Lately I've been getting a number of tattoos and a cutting with inscriptions in them that reference verses that have had an impact on my life. One of them speaks to the victory we have over death and the grave, another one (my punk-rock pinup) mentions Proverbs 31, which speaks of a woman of noble character. My most meaningful to date has been my angel cutting though. I got it post September 11th, and the inscription on it is Psalm 91:11 (9/11/1), which says the following: "For he shall give his angels charge over thee, to keep thee in all thy ways." This was a big comfort for me in a time where there was little comfort to be had.

Another reason for my tattoos is that I want to share my beliefs visibly and I like to be able to "wear my allegiance on my sleeve" as it is, and to proclaim my beliefs to anyone who looks at my face, hands or body. I have the name of God written on my face in Hebrew and the word "Forgiven" across my knuckles for this reason. I don't want my tattoos to shock or disturb, I just want to cause people to think about the things they represent.




What reactions have you received for these Christian themed mods?

Believe it or not, the most positive reactions I've gotten are from people who aren't Christian. I've had a number of pagans and non-Christians who have complimented me on the tattoos, and who really do understand my reasons for wearing them. Most Christians cannot look past the stigma of rebellion that tattoos carry and always bring up an old levitical law that condemns tattooing and scarring the body for the dead. I always remind them that Jesus is alive so I'm not doing that, and if they want to hold me to that levitical law, then I expect them to follow the others, such as not eating meat that was cooked with the blood in it, or wearing fabric made of two kinds of fibers (all those 50% cotton shirts must GO!).

Another objection I get is to the permanence of the modifications, but I believe that everything they represent is permanent and unchanging, so why shouldn't my tattoos be the same? You can take off a Christian shirt, and you can remove a WWJD bracelet or cross necklace when you don't want to portray yourself as different, but I cannot do this with my mods. They act as a reminder to me and to others that I am not my own, but that I am a servant of God, and should act accordingly. It also serves as a reminder of the sacrifice that was made to atone for my sins and the redemption and forgiveness that I have through Christ.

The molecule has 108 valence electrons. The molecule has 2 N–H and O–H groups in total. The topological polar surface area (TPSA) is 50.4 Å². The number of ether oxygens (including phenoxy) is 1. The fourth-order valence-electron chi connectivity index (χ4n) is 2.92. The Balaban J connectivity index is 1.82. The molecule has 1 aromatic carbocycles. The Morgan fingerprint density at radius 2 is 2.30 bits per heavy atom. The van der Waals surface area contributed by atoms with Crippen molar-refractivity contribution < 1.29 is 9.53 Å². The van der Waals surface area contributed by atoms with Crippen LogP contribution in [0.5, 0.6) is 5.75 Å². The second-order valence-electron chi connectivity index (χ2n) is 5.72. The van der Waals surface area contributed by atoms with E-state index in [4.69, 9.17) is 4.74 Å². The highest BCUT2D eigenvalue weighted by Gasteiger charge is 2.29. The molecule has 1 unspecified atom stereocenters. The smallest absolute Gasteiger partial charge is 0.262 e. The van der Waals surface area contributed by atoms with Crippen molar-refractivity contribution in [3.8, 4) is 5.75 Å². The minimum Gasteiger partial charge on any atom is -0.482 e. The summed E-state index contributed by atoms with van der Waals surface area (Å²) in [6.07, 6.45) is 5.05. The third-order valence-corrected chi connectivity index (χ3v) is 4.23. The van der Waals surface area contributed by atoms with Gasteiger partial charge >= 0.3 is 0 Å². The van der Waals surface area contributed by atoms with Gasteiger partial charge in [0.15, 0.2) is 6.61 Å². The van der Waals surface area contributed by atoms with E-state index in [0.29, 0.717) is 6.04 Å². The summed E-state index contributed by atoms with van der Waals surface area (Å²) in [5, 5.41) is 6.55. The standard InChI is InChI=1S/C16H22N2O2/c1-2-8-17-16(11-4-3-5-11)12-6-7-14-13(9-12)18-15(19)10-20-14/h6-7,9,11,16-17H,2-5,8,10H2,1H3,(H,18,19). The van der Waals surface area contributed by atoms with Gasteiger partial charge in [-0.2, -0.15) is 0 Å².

Finally a lot of people think it's vanity for me to be tattooed and pierced. I've been told that my body was created in the image of God, and who am I to change that image? I actually had to remind one of the people who said this to me of the bandages they wore on their new $10,000 nose a few years in the past. For some reason they got pissed and discontinued the discussion. I figure the body is the temple of God, so why not decorate it? It's no more vain than a steeple on a church or wallpaper in the churches bathroom.

What does body modification mean to you spiritually?

Body modification is an act that touches us in ways that almost nothing else can. I've felt closer to my God while suspending or while branding myself than I have sitting in a beautiful church that was made of marble and stained glass. It's an act that to me proves our humanity (as opposed to being non-spiritual entities) and connects us to each other on a spiritual level as well as the physical. The ability to sit through pain and willingly take it to attain a goal is one of the things that sets us apart from animals. Throughout history spiritually attuned people have used fasting, flagellation, put their bodies through rituals that most people in the western world would equate to torture, and performed amazing physical (and I believe spiritual) feats as an expression of their faith. In my own way I'm doing the same through body modification.

You're also a minister in the Church of Body Modification, give us some background on how you became involved...